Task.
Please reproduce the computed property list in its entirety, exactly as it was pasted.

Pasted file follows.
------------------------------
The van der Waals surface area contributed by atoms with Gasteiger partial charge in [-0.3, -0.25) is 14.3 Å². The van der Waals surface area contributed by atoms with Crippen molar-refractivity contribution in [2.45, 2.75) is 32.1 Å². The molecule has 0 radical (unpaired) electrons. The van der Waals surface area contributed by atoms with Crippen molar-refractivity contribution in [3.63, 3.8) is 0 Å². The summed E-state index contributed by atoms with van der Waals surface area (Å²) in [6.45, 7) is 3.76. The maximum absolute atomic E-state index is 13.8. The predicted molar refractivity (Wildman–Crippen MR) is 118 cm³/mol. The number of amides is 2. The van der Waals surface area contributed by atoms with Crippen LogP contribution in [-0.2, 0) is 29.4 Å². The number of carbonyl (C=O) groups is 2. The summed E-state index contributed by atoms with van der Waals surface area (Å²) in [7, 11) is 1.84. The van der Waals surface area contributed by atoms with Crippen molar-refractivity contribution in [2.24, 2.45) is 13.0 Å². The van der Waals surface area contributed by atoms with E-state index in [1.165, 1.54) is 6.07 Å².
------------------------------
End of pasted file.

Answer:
The van der Waals surface area contributed by atoms with Gasteiger partial charge in [-0.3, -0.25) is 14.3 Å². The van der Waals surface area contributed by atoms with Crippen molar-refractivity contribution in [2.45, 2.75) is 32.1 Å². The molecule has 0 radical (unpaired) electrons. The van der Waals surface area contributed by atoms with Crippen molar-refractivity contribution in [3.63, 3.8) is 0 Å². The summed E-state index contributed by atoms with van der Waals surface area (Å²) in [6.45, 7) is 3.76. The maximum absolute atomic E-state index is 13.8. The predicted molar refractivity (Wildman–Crippen MR) is 118 cm³/mol. The number of amides is 2. The van der Waals surface area contributed by atoms with Crippen LogP contribution in [-0.2, 0) is 29.4 Å². The number of carbonyl (C=O) groups is 2. The summed E-state index contributed by atoms with van der Waals surface area (Å²) in [7, 11) is 1.84. The van der Waals surface area contributed by atoms with Crippen molar-refractivity contribution in [2.24, 2.45) is 13.0 Å². The van der Waals surface area contributed by atoms with E-state index in [1.165, 1.54) is 6.07 Å².